Obviously, the next two days are going to be important ones in establishing the parameters of gay (and straight) rights in this country (http://www.politico.com/story/2013/03/can-gay-marriage-survive-a-scotus-loss-89304.html?hp=t1).
For conservatives who support gay rights, including the right of gays to marry, there are some tricky questions. Do societies have the right to legislate about sexual mores? That's one of the big issues at stake. If the Court strikes down Prop. 8, it's hard to see how anyone can ever argue again that the state (i.e., citizens as a group) has any interest in regulating any kind of sexual behavior between consenting adults, regardless of whether that behavior may have deleterious effects on family stability or the welfare of children. (That's not to say that gay marriage will necessarily have these effects; the point is that we don't know - but striking down the law is an implicit statement that such rationales do not pass constitutional muster).
it's also hard to see how conservatives can cheer on the prospect of the Supremes finding a right to gay marriage in the Constitution and then consistently argue against the jurisprudence of cases like Roe vs. Wade -- or call themselves strict constructionists.
On the other hand, there is some inconsistency on the part of the lefties who favor overturning both Prop. 8 and DOMA. How does one insist, on the first day of arguments, that the people of California had no right to define marriage as between a man and a woman -- and then, on the second day, argue that DOMA should be struck down because it does not respect the right of states that have chosen to recognize gay marriage? Either states have rights to define marriage for themselves, or they don't.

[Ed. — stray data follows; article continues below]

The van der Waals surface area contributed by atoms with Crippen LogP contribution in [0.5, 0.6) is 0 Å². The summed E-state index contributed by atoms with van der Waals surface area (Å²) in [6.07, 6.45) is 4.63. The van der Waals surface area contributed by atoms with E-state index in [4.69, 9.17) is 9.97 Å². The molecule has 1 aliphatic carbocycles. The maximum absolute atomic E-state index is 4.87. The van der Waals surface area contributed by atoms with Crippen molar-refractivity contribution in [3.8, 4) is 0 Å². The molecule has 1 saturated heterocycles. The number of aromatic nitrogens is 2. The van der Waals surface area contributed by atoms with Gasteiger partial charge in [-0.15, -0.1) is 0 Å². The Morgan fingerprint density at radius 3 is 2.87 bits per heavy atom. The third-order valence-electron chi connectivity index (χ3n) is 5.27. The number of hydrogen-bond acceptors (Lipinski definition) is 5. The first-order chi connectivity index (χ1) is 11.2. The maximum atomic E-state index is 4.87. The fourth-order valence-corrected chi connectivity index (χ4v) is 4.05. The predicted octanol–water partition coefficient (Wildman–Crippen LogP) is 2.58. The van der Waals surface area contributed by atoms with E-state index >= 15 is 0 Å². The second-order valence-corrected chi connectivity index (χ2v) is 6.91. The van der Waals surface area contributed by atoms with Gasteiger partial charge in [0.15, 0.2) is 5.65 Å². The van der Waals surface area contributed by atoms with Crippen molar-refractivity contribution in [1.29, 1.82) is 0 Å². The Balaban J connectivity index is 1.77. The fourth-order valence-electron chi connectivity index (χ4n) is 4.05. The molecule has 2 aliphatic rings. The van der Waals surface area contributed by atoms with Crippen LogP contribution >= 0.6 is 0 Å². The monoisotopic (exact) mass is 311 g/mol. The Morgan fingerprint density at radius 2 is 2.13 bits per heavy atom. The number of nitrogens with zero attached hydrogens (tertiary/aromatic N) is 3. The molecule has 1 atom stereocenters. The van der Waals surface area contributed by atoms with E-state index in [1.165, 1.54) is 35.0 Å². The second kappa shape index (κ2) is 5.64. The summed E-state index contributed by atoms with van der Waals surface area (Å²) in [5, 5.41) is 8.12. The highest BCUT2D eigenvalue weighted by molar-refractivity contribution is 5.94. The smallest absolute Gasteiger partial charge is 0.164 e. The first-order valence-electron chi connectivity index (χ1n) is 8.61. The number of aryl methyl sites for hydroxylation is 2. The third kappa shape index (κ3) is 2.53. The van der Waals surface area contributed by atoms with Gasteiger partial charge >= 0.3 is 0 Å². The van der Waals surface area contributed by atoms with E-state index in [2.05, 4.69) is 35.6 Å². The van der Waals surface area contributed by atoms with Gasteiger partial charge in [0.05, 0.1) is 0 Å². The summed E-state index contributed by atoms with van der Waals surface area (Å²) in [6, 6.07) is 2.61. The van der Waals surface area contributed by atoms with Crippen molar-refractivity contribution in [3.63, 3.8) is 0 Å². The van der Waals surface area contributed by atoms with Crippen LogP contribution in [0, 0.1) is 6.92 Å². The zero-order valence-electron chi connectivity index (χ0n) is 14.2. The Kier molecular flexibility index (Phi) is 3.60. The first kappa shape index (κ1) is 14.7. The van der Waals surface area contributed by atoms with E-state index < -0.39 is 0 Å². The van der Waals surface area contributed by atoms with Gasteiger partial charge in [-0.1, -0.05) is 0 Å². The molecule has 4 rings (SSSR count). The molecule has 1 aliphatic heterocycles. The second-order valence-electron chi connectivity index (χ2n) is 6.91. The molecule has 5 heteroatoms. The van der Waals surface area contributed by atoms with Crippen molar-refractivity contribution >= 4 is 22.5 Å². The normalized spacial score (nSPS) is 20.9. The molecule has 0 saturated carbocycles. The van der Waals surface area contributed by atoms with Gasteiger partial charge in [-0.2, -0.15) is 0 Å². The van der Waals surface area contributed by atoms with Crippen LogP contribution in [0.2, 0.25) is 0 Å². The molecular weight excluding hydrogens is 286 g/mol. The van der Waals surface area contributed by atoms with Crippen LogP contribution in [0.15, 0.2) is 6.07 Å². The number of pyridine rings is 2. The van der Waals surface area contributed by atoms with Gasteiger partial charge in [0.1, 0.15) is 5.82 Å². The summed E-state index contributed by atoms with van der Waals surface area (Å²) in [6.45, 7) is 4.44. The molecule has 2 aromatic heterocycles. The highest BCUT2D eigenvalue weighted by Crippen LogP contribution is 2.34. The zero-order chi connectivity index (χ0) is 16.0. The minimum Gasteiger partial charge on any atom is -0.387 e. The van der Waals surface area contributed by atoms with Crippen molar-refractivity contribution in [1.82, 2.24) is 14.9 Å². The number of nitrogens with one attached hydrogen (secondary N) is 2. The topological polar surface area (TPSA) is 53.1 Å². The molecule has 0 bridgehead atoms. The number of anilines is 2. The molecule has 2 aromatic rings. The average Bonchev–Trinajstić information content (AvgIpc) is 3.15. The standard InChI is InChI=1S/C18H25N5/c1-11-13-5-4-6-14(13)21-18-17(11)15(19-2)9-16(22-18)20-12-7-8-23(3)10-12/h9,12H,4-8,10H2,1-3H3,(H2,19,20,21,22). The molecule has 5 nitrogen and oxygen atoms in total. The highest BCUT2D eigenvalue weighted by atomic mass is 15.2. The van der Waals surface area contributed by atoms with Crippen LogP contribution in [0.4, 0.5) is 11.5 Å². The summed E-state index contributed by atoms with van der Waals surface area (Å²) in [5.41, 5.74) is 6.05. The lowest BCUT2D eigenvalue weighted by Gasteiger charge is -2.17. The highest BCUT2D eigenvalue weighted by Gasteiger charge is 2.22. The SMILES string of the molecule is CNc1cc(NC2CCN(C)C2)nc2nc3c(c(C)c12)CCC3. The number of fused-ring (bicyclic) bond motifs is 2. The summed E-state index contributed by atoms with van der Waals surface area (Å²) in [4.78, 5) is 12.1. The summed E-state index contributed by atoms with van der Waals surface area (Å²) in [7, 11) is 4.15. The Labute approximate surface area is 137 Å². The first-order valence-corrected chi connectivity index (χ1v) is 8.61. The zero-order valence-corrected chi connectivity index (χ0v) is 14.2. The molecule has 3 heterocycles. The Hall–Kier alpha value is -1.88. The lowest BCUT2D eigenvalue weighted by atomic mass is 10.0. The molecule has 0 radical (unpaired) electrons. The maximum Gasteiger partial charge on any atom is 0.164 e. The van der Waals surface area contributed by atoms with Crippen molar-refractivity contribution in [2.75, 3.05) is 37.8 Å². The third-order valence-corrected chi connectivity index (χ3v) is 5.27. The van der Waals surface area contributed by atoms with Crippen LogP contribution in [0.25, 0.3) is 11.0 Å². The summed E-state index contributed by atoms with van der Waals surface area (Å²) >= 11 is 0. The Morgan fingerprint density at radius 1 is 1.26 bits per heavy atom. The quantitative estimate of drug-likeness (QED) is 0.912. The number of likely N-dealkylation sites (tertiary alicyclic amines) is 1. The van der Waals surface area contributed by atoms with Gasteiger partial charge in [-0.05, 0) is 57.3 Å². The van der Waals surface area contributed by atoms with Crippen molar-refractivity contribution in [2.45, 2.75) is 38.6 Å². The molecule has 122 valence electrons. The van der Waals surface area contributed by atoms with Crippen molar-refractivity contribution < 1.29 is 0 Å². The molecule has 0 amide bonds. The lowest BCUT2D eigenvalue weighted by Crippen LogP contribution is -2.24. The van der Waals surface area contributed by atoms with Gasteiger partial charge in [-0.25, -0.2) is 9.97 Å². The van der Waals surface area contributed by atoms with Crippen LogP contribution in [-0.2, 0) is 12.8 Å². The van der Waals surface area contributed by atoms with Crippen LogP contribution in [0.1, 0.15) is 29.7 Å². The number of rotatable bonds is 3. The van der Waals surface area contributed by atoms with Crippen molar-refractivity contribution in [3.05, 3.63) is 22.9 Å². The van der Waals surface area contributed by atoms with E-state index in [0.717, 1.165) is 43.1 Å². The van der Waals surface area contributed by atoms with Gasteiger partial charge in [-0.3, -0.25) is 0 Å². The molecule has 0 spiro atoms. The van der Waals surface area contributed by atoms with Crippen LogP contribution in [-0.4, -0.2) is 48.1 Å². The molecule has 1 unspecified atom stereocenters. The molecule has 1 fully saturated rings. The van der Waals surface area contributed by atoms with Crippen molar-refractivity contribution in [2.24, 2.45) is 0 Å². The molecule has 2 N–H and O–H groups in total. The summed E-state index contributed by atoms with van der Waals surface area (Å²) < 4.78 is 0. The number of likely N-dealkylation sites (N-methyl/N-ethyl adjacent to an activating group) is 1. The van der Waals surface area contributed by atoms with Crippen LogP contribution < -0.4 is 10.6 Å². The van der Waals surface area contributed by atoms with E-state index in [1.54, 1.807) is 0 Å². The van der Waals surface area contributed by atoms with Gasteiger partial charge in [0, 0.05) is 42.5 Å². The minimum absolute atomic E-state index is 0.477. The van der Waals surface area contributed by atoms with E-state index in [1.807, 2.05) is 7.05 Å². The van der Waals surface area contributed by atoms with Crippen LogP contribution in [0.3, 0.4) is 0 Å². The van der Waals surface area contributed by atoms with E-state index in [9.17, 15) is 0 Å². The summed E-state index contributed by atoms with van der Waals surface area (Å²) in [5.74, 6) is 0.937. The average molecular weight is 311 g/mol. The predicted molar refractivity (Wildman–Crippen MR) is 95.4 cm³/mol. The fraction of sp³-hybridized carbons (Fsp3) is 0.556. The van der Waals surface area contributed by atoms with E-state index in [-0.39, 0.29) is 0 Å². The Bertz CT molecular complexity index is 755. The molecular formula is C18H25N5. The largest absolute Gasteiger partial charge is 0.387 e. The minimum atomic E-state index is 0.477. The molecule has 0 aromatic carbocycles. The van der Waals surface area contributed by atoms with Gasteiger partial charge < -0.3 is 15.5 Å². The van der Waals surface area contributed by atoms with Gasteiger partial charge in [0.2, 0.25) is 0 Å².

To me, it seems that gay marriage is the kind of question best reserved for state legislatures, rather than for the Court to find a wholly new, hitherto undiscovered (and, a decade ago, wholly unimaginable) "right" to gay marriage. The latter is the course it chose in Roe, thereby spurring decades of bitter politics, rather than allowing the people themselves to make their voices heard and then to decide. Are there practical difficulties in such a course? Absolutely -- but anyone who hates the division and bitterness of America's abortion politics can understand why it's better to let elected state (and federal) legislatures (and/or their citizens), rather than unelected and unaccountable judges, make these kinds of decisions.